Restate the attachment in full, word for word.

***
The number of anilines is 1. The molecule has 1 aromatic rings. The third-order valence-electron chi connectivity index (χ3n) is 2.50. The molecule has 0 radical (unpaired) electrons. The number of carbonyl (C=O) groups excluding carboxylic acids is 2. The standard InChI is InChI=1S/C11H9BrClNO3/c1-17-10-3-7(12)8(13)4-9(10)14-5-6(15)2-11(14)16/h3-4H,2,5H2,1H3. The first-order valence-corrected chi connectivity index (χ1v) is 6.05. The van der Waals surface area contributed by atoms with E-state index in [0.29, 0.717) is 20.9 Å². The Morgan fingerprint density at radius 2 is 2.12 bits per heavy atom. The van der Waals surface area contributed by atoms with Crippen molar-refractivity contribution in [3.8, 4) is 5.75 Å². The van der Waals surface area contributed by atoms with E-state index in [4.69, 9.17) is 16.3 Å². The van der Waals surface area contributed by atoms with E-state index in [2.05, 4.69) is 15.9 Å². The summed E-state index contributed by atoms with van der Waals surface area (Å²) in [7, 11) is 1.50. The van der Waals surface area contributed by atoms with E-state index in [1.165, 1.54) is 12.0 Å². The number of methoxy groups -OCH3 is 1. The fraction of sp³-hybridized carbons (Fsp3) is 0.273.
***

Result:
The number of anilines is 1. The molecule has 1 aromatic rings. The third-order valence-electron chi connectivity index (χ3n) is 2.50. The molecule has 0 radical (unpaired) electrons. The number of carbonyl (C=O) groups excluding carboxylic acids is 2. The standard InChI is InChI=1S/C11H9BrClNO3/c1-17-10-3-7(12)8(13)4-9(10)14-5-6(15)2-11(14)16/h3-4H,2,5H2,1H3. The first-order valence-corrected chi connectivity index (χ1v) is 6.05. The van der Waals surface area contributed by atoms with E-state index in [0.29, 0.717) is 20.9 Å². The Morgan fingerprint density at radius 2 is 2.12 bits per heavy atom. The van der Waals surface area contributed by atoms with Crippen molar-refractivity contribution in [3.8, 4) is 5.75 Å². The van der Waals surface area contributed by atoms with E-state index in [4.69, 9.17) is 16.3 Å². The van der Waals surface area contributed by atoms with E-state index in [2.05, 4.69) is 15.9 Å². The summed E-state index contributed by atoms with van der Waals surface area (Å²) in [7, 11) is 1.50. The van der Waals surface area contributed by atoms with E-state index in [1.165, 1.54) is 12.0 Å². The number of methoxy groups -OCH3 is 1. The fraction of sp³-hybridized carbons (Fsp3) is 0.273.